A swastika painted on a building and white supremacist fliers were also found last week at Diablo Valley College in Pleasant Hill.
The incidents appear to be unrelated. But they follow discoveries of anti-Semitic materials in Fremont libraries earlier this year and white supremacist leafletting in Sacramento and Reno in recent months.
Barbara Bergen, regional director of the Anti-Defamation League, has noticed a recent increase in hate crimes but said it's too early to reach any conclusions.
"Since the beginning of the year, there seems to be a sudden spurt of activity. I hope it's just a flash that will go away," she said Monday.
The new incidents were particularly noticeable after the ADL's annual audit was released last month. The 1996 report noted 41 anti-Semitic incidents in Northern California, a 35 percent drop from the previous year.
Community members on both sides of the bay have responded to the newest incidents with public condemnations and actions.
In San Francisco, Supervisor Mabel Teng is organizing hate-crime cleanup days for March 20 and 21 on Irving Street between 19th and 25th avenues. Supervisor Leland Yee has set a public meeting on hate crimes for 6 p.m. Tuesday, March 18, in the auditorium of Jefferson Elementary School at Irving Street and 19th Avenue.
Police have also tripled the foot patrols and extended these patrols into the evening for the neighborhood, which is south of Golden Gate Park. A pilot program using teens in volunteer street patrols also will be set up, Teng said.
Four teens, including one Asian- American, were arrested Friday night of last week for allegedly tagging the initials "SUB" on a Noriega Street building in the Sunset District, S.F. police Capt. Michael Yalon said. The teens are under investigation for the swastika graffiti, which has been filed as a hate crime.
Teng called the etched swastikas "alarming," regardless of who did it.
"Kids should really understand the implications of the Holocaust," she said. "It carries serious implications and a lot of pain."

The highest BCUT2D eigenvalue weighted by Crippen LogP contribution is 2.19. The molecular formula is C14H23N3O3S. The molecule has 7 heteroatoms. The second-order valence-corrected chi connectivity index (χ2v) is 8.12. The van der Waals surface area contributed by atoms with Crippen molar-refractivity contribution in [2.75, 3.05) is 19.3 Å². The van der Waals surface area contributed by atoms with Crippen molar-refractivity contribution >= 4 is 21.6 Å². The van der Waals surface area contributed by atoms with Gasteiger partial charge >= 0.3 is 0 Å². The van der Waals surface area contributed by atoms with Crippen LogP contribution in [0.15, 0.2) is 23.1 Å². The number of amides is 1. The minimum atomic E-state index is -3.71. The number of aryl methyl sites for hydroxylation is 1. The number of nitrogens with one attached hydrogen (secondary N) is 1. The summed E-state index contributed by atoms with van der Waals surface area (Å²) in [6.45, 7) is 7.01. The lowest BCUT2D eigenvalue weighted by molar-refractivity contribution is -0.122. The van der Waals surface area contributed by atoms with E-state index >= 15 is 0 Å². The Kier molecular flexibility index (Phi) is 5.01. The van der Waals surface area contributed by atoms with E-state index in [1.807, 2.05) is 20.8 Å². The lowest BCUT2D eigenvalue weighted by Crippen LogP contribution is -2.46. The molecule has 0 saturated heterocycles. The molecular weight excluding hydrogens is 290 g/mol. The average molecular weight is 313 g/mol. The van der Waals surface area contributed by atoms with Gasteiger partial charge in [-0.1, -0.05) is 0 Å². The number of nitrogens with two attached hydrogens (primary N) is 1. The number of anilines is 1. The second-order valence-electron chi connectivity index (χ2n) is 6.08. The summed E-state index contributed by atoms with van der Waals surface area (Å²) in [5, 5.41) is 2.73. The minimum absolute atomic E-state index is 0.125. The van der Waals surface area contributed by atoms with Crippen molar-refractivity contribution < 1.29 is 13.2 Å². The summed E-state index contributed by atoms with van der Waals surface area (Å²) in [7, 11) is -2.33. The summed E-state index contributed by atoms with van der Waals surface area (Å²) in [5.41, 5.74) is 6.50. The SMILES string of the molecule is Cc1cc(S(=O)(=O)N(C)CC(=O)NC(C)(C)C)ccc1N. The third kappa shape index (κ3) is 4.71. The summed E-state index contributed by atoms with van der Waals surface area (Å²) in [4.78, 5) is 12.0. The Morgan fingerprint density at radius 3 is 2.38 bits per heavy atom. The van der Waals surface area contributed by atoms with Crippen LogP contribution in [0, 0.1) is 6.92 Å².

Bergen said the ADL will participate in any responses to the vandalism, regardless of the fact that no Jews or Jewish-owned businesses were targeted.
"We want to make sure the Asian community understands we're in solidarity in denouncing this activity," Bergen said. "Whether it's our group or not, our reaction should be equally strong."
Across the bay, white supremacist graffiti and literature also were discovered Monday of last week at Diablo Valley College.
A 4-foot-tall swastika was found painted onto an already graffiti-covered corridor outside a theater building, and anti-Semitic graffiti was discovered in a men's restroom in a liberal arts building.
About 20 fliers from a group called The World Church of the Creator also were left in faculty in-boxes and a parking lot last week, said Contra Costa Community College District Police Chief Richard Couser.
Police have no suspects.
The ADL is familiar with the Peoria, Ill.-based World Church of the Creator, which the ADL says advocates a racial holy war.
"They believe in racial superiority. That is their religion," Bergen said. "They hate Christians as much as they do Jews and Muslims and people of color."
Francisco Arce, Diablo Valley's dean of instruction, said faculty members were planning a Wednesday rally against bigotry. College leaders will meet with ADL officials on March 19 to discuss the incident.
Bergen said fliers from the World Church have been found recently at college campuses in the Sacramento and Reno areas. Around Rosh Hashanah last year, the same group leafletted a mall parking lot in Walnut Creek.
Other white supremacist incidents have also taken place recently in the East Bay.
Between Jan. 6 and Feb. 20, the Fremont main library on Stevenson Boulevard discovered anti-black and anti-Semitic stickers or fliers in 36 books. The stickers identified a Michigan-based white supremacist group called the European American Education Alliance. Most of the targeted books dealt with African-American history, but a few focused on Jewish culture or World War II.
The public responded to the vandalism by donating $2,080 to a fund to replace 27 of the books too damaged to return to the shelves and to buy even more books on African-Americans and Jews. In addition, a Martin Luther King Day rally focused on the incident to drown out the vandals' message of hate.
"I hope they realize they're one person and the community speaks louder than they do," Fremont library manager Sandi Pantages said.
Fremont police, who filed the incident as a hate crime, have no suspects.
Between late January and early March, another six books on African Americans were found at Fremont's Ohlone College library with similar European American Education Alliance stickers and fliers. The incident has been filed as a hate crime.
"We know there's a lot of stuff still up there," acting library director Jean Hammerback said.